The mission of Tulsa Innovation Labs (TIL) is to position Tulsa, Oklahoma as a tech hub and leader in the future of work. It is also focused on creating long-term and sustainable opportunities for Tulsans. We spoke to Conor Godfrey, manager of the cyber & analytics leg of TIL’s five-sector concentration, about his role and the plans for Tulsa.
Tell us about Tulsa Innovations Labs.
Godfrey: Tulsa has been an oil town for 100 years. I think there are a lot of smart people thinking about the next 100 years in Tulsa in regard to how we’re going to create future-proof, tech-led jobs accessible to all Tulsans. Tulsa Innovation Labs was set up to both generate and execute on a blueprint for exactly that. I’m responsible for managing our ecosystem investments inside cyber and analytics.
What does that blueprint look like?
Godfrey: We put out a report titled Tulsa Tech Niche Report, which lays out five sectors. The industry verticals are virtual health (given that we are a rural state, this is important); advanced aerial mobility (think drone tech and testing); and energy. On the cross-cutting side, we have cyber. When I say ‘cyber,’ I mean the big tent — everything from artificial intelligence (AI) and machine learning, but with a focus on cybersecurity and information security. Lastly is analytics, which is a kind of enabler in terms of capturing reams of data available to us now.
What brought you to Tulsa?
Godfrey: For the last 15 years, I’ve either been abroad or in Washington, D.C., focused on managing programs in national security and counterterrorism. My wife has roots in Tulsa, so we moved here in April. We moved here on what I like to call ‘Thesis Tulsa,’ which means this is an up-and-coming tech hub, with space for ambitious thriving leaders.
What does your job entail?
Godfrey: In terms of my day-to-day job, it’s about understanding Tulsa’s cyber and analytics capabilities as they exist today. It’s also about understanding what the obstacles are to exponential growth of those capabilities. We have a number of energy, aviation and healthcare corporations that have real cyber challenges. The key obstacle is talent. Who is the best partner in Tulsa to drive Workforce Development Initiatives? What is the appropriate scale? How do we leverage philanthropic capital with existing corporate expertise? How do we manage our academic innovation ecosystem to ensure that the talent that we’re creating is employable and can feed the economy? How do we make it equitable?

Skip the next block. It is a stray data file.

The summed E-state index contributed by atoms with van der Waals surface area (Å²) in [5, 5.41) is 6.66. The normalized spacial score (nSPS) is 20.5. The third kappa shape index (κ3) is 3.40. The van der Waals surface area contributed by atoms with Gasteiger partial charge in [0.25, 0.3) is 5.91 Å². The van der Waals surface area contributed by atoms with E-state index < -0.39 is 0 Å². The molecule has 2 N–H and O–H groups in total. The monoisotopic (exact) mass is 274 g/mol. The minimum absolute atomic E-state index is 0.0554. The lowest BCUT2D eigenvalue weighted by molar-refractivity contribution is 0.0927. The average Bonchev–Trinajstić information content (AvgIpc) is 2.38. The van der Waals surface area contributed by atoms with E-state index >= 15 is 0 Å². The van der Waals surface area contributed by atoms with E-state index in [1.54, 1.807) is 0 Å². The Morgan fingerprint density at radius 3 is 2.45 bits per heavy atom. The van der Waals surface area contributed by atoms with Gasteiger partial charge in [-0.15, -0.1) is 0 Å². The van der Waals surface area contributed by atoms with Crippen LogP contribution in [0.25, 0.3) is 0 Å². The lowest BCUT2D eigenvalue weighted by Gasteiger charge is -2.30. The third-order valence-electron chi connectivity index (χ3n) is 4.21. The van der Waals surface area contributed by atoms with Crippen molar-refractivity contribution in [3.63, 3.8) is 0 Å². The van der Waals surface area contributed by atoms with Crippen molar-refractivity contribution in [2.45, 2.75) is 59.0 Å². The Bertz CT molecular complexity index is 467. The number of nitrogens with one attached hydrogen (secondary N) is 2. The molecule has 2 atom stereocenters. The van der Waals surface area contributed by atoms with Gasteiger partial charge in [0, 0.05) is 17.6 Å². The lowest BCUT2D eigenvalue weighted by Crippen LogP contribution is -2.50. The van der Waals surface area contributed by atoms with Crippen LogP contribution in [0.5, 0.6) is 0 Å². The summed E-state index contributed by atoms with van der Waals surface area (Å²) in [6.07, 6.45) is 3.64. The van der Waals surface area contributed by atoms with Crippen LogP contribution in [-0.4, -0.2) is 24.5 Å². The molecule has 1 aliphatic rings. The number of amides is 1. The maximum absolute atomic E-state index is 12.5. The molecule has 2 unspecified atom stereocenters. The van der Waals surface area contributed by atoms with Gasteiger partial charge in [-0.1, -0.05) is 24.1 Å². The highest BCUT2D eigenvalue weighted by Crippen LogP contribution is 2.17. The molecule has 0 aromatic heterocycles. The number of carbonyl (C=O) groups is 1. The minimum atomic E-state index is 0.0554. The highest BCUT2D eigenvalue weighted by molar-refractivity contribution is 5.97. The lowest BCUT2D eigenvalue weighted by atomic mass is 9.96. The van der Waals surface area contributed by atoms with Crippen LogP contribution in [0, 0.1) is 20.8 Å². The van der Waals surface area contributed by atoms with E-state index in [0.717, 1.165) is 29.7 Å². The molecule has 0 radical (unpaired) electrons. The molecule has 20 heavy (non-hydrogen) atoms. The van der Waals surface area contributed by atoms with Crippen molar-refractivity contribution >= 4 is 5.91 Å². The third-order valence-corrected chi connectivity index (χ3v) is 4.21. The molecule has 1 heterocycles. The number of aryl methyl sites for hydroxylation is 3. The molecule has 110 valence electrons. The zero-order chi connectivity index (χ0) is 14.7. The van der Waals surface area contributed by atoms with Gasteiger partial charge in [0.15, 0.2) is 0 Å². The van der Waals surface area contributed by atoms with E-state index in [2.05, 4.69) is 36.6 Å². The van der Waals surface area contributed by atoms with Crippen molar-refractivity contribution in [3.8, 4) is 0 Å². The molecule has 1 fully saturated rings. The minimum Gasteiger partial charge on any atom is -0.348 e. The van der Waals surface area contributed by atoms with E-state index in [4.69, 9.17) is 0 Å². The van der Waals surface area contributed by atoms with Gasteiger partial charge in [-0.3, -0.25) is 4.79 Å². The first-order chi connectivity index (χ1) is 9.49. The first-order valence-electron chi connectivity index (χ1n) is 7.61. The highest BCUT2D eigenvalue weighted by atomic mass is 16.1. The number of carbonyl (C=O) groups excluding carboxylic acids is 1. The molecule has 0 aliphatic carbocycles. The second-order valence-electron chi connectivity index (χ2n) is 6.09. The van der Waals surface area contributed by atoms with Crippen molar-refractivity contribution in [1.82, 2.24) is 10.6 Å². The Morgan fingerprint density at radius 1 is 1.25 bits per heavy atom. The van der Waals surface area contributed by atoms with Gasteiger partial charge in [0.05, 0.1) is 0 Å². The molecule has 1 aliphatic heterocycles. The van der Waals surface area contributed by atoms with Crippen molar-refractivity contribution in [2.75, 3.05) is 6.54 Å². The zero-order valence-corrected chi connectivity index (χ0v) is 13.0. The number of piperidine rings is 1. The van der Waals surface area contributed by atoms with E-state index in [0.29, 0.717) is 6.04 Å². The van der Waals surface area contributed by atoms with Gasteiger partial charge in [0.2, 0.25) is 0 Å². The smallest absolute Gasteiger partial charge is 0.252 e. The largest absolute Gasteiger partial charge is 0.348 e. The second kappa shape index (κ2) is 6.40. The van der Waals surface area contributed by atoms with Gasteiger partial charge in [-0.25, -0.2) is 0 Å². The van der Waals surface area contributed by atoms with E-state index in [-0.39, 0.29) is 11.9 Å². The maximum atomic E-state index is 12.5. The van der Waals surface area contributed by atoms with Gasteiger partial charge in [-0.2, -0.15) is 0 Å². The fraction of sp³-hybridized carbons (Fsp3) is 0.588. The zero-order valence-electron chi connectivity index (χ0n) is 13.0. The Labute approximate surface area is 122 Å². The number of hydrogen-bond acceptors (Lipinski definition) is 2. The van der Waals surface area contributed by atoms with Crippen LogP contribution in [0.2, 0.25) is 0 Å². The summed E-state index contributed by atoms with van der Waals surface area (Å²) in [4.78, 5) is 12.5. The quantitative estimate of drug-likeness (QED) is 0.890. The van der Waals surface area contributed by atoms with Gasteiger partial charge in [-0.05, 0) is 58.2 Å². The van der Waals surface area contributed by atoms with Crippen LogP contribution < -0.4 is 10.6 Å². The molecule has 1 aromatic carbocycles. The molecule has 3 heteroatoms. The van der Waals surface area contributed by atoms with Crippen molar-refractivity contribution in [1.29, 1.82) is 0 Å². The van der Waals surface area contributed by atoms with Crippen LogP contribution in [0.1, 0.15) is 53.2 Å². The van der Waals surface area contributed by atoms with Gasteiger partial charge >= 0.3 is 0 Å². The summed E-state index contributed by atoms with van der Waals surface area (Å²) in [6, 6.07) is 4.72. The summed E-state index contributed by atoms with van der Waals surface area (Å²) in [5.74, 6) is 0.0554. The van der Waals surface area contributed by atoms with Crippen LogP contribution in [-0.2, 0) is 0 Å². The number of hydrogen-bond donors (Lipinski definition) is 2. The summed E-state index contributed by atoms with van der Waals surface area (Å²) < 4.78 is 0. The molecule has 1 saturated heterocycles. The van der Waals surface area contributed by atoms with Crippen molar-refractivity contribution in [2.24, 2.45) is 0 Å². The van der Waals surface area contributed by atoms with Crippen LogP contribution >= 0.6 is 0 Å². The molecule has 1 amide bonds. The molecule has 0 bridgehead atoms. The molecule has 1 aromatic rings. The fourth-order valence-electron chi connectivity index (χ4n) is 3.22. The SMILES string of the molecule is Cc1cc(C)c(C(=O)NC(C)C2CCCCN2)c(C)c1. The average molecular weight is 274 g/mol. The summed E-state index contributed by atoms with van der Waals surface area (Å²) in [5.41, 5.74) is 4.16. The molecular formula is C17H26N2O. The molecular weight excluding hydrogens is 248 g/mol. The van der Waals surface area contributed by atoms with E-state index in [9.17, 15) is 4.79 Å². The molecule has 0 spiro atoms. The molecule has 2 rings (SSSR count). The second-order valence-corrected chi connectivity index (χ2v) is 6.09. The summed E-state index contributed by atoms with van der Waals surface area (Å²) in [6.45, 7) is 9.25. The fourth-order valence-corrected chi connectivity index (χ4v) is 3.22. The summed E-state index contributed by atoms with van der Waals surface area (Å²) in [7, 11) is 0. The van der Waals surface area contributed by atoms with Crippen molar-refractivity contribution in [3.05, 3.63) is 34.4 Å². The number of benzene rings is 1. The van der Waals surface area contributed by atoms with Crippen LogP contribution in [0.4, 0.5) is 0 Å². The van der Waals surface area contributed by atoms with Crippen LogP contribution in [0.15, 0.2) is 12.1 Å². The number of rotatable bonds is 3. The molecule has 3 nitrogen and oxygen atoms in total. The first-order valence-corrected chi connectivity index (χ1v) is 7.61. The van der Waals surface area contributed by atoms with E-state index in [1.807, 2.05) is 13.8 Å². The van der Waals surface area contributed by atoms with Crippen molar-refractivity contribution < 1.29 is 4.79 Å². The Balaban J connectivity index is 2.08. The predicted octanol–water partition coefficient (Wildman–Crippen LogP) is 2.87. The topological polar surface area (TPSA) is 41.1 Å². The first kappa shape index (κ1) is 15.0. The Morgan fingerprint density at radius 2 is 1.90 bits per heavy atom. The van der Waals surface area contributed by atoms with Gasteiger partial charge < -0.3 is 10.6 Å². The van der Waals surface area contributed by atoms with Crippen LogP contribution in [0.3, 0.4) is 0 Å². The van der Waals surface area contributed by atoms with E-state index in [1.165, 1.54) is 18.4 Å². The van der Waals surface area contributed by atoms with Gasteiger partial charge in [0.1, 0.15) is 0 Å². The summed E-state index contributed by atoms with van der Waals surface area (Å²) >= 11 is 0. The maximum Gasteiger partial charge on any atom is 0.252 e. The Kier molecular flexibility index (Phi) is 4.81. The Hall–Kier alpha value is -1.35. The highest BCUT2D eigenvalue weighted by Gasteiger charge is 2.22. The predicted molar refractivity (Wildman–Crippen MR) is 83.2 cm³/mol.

Our Cyber & Analytics Skills Center (CAC) focuses on making sure that all Tulsans have access to the new economy. Tulsa is consciously building in the shadow of Black Wall Street, and TIL is privileged to partner with a number of diverse tech leaders and organizations in thinking through [the city’s] tech future.
That’s just one example of identifying a blockage on corporate and economic growth and then identifying partners and scaling up a solution to solve that particular problem. I think that’s repeated across a number of different areas.
How do you carry out your cybersecurity talent plan?
Godfrey: We have three big categories of tools in our toolbox. One is to increase academic innovation. The University of Tulsa is our intellectual capital when it comes to cybersecurity. U.S. News & World Report ranked the school in the top 25 universities nationwide in cybersecurity. On the workforce development side, we also have the Holberton Tulsa campus, a tuition-deferred college alternative for training software engineers.
We’re putting a dent in the delta between where our corporations are in terms of hiring and the talent available in Tulsa. Over the next three years, we’ll be churning out hundreds of qualified cyber graduates at a variety of levels, from entry-level and network engineering all the way to the next generation of national cyber leaders working on cutting edge tech.
People look at Pittsburgh as a robotics capital now. Do you want Tulsa to be that city for cybersecurity?
Godfrey: I think that’s an excellent comparison. Pittsburgh is an attractive analogy in terms of the loss of a legacy industry, partnerships between local corporations, academia and philanthropy— really kind of a mapping out a tech lead growth plan and having all three of those types of partners execute on it.
To be honest, Tulsa is not trying to be some other city. We want to be Tulsa 2.0.